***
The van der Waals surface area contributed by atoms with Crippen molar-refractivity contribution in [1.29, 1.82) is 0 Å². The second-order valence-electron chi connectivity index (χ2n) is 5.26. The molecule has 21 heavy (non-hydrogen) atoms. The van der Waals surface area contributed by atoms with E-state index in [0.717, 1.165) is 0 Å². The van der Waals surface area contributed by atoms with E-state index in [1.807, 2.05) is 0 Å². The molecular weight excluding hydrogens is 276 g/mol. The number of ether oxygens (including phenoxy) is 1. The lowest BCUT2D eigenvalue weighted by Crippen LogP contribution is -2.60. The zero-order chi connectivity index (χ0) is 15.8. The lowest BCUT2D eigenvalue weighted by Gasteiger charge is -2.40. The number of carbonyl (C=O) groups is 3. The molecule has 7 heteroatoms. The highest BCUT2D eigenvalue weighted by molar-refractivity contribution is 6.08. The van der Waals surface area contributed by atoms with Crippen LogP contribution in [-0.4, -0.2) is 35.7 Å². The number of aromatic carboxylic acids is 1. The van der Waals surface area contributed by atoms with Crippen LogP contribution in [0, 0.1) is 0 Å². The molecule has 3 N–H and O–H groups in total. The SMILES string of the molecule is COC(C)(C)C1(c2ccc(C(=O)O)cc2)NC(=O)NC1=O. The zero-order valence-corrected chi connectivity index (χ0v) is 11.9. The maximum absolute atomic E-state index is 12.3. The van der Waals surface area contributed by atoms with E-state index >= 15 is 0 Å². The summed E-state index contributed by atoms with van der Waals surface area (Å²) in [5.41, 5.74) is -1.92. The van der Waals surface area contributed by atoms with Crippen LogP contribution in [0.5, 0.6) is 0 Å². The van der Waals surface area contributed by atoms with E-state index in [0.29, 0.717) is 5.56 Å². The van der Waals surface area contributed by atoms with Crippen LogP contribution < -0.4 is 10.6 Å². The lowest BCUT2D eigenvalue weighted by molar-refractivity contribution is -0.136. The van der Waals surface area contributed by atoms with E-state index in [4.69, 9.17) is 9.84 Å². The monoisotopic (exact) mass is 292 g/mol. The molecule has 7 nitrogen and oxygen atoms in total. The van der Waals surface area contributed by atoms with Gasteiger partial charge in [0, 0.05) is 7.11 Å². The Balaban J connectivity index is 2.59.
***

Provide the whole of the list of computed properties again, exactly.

The van der Waals surface area contributed by atoms with Crippen molar-refractivity contribution in [1.29, 1.82) is 0 Å². The second-order valence-electron chi connectivity index (χ2n) is 5.26. The molecule has 21 heavy (non-hydrogen) atoms. The van der Waals surface area contributed by atoms with E-state index in [0.717, 1.165) is 0 Å². The van der Waals surface area contributed by atoms with E-state index in [1.807, 2.05) is 0 Å². The molecular weight excluding hydrogens is 276 g/mol. The number of ether oxygens (including phenoxy) is 1. The lowest BCUT2D eigenvalue weighted by Crippen LogP contribution is -2.60. The zero-order chi connectivity index (χ0) is 15.8. The lowest BCUT2D eigenvalue weighted by Gasteiger charge is -2.40. The number of carbonyl (C=O) groups is 3. The molecule has 7 heteroatoms. The highest BCUT2D eigenvalue weighted by molar-refractivity contribution is 6.08. The van der Waals surface area contributed by atoms with Crippen LogP contribution in [-0.4, -0.2) is 35.7 Å². The number of aromatic carboxylic acids is 1. The van der Waals surface area contributed by atoms with Crippen LogP contribution in [0, 0.1) is 0 Å². The molecule has 3 N–H and O–H groups in total. The SMILES string of the molecule is COC(C)(C)C1(c2ccc(C(=O)O)cc2)NC(=O)NC1=O. The zero-order valence-corrected chi connectivity index (χ0v) is 11.9. The maximum absolute atomic E-state index is 12.3. The van der Waals surface area contributed by atoms with E-state index >= 15 is 0 Å². The summed E-state index contributed by atoms with van der Waals surface area (Å²) in [5.41, 5.74) is -1.92. The van der Waals surface area contributed by atoms with Crippen LogP contribution in [0.5, 0.6) is 0 Å². The van der Waals surface area contributed by atoms with E-state index in [0.29, 0.717) is 5.56 Å². The van der Waals surface area contributed by atoms with Crippen LogP contribution < -0.4 is 10.6 Å². The lowest BCUT2D eigenvalue weighted by molar-refractivity contribution is -0.136. The van der Waals surface area contributed by atoms with E-state index in [4.69, 9.17) is 9.84 Å². The monoisotopic (exact) mass is 292 g/mol. The molecule has 7 nitrogen and oxygen atoms in total. The van der Waals surface area contributed by atoms with Gasteiger partial charge in [0, 0.05) is 7.11 Å². The Balaban J connectivity index is 2.59.